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straight shank vs. dedicated shank milling tools

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  • straight shank vs. dedicated shank milling tools

    So I've got a bridgeport and almost all of my tooling is R8 integral shank.. chucks,
    indexables, saws, etc.

    I'll admit getting the drawbar in and out is getting a bit tiresome and I'm considering
    moving to maybe 3/4" straight shank everything and just leaving the 3/4" R8 collet
    in the spindle.

    I've always prefered integral shank but I'd be hard pressed to give you a good
    reason why. Just seemed better?

    Not too worried about losing Z space as I don't work on much of anything that is
    very large.

    Any downsides to moving away from integral shank other than some lost headroom?

    I'm in the market for 2-3" 45* indexable face mill.

    Option B is a power drawbar.

  • #2
    I'd go with option B, saves time on tool changes. Why replace tooling you already have?

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    • #3
      Option B. You'll lose a lot of rigidity with larger cutters and they can walk out of single angle collets.

      1/2" is often the recommended maximum for collets and heavy cuts.

      Could be that your drawbar's too long. An inch or so of engagement is plenty.
      Last edited by Jono; 12-06-2013, 09:38 AM.

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      • #4
        Unless youre less than 5'8" or have a riser on the mill I see no problem with a manual draw bar.
        Now there are 3 or 4 of the kids in shop classes that do have a real problem on our Bridgeports. :-)
        But a one step "stool" does fix that. :-)
        ...lew...

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        • #5
          You always want to maintain the shortest distance from the spindle bearings to the load (cutting forces.) Your integral shank holders are always going to be the strongest, with less chatter and better tool performance overall.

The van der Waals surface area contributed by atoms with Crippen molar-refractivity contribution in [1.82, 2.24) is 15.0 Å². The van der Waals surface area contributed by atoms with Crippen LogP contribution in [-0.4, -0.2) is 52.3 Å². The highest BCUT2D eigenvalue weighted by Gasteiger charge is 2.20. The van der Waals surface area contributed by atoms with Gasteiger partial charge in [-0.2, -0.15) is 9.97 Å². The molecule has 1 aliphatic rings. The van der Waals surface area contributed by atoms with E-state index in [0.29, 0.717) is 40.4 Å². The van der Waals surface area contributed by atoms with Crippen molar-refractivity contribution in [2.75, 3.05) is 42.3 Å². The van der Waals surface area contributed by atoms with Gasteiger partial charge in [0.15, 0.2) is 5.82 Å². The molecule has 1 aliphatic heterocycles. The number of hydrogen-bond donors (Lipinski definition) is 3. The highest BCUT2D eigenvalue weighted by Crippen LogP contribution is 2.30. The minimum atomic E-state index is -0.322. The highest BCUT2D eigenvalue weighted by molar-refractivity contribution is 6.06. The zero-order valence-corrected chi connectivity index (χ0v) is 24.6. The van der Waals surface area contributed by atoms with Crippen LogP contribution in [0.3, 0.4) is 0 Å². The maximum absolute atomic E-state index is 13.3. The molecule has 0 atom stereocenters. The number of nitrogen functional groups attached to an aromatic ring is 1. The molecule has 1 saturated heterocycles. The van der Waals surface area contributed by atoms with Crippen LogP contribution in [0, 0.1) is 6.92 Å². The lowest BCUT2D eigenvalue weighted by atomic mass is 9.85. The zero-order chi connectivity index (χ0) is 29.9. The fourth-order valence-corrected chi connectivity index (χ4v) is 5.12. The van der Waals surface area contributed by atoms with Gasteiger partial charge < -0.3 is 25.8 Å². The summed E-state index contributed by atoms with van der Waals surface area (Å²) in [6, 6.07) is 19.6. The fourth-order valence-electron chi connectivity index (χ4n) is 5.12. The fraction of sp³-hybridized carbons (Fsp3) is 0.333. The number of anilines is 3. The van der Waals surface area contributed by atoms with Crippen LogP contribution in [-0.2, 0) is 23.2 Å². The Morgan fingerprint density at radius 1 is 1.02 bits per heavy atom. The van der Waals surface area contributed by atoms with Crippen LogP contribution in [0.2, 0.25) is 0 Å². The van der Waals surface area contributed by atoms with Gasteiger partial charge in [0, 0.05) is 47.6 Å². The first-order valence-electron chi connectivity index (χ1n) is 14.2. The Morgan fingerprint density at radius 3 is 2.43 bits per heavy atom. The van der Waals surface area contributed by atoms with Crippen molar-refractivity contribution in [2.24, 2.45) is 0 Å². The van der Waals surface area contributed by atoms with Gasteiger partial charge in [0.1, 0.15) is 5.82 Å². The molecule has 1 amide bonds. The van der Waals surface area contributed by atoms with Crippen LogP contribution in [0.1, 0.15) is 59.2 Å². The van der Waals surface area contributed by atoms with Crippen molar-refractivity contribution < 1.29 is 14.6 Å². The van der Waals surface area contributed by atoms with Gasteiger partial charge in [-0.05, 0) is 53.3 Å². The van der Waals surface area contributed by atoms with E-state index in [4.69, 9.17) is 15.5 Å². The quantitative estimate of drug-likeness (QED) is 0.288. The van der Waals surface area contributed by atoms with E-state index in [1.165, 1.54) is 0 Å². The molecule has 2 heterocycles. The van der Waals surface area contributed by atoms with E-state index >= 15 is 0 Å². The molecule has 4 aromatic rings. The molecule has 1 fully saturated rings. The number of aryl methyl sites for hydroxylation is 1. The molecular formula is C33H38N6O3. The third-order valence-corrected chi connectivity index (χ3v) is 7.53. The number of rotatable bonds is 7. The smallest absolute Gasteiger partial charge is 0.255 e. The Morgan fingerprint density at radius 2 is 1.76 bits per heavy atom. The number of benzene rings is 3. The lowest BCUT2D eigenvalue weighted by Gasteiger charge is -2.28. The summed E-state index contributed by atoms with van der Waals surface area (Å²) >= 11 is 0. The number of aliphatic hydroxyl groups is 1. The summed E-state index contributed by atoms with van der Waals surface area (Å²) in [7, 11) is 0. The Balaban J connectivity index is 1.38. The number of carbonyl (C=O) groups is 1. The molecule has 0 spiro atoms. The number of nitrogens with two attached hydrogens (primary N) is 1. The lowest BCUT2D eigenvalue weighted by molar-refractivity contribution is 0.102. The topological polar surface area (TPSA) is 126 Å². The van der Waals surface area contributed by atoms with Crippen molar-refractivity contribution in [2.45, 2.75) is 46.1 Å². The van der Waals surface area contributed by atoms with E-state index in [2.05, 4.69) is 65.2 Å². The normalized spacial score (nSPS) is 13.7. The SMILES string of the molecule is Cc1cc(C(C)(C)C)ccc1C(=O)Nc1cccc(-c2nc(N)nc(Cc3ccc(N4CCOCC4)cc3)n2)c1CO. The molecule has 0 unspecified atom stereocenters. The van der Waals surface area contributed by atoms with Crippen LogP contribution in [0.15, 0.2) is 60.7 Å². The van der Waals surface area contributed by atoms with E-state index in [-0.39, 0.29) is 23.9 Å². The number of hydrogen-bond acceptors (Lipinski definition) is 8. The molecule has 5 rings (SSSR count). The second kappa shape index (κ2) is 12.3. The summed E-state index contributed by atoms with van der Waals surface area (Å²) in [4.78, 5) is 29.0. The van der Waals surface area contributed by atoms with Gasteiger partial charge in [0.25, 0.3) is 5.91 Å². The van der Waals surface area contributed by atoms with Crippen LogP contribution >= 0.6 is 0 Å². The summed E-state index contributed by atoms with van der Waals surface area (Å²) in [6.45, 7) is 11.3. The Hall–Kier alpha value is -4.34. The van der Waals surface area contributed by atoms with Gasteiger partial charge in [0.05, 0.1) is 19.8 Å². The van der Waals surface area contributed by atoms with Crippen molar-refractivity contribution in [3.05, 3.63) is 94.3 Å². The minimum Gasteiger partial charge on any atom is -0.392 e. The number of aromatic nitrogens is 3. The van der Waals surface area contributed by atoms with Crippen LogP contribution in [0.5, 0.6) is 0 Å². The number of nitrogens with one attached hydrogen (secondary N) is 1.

Get a power drawbar or look at a quick change system. Here's one I have seen and the users have raved about it. I have not been able to justify the expense of even a power draw bar, but I could see it happening with a few years more of aging.

          http://www.mach-1tooling.com/

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          • #6
            Hard to argue against a power drawbar For manual drawbar, though, definitely use a ratchet. I wonder if your "getting a bit tiresome" is due to having to continually reposition a solid wrench?

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            • #7
              I have a mix of dedicated R8, straight shank and set screw endmill holders and collets. For cutters that will see a heavy load I prefer the set screw holders. For boring heads I prefer the dedicated R8. For milling heads I prefer dedicated R8. For drill chucks I have dedicated R8 and straight shank. For everything else I prefer the convenience of the collets.
              It's only ink and paper

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              • #8
                wow, that mechanical quick change system is something else. I watched the youtube "installation" video -- now I see why
                its so expensive.

                Arthur -- ratchet.. thats an interesting idea, I'll have to try it. Right now I've got a double ended hammer, socket on one
                face, brass on the other.

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                • #9
                  I used a ratchet/socket for quite a while. Then I got an air ratchet. It was a bit unhandy with the air hose. Finally went to an air drawbar. Such a big difference! Have one on both mills now.
                  I also have the Tormach tool system on the mill with SWI retro fit CNC. So far it has been a good set-up for that mill. But for manual milling the Tormach tooling can pull out of the collet with too heavy a feed/cut.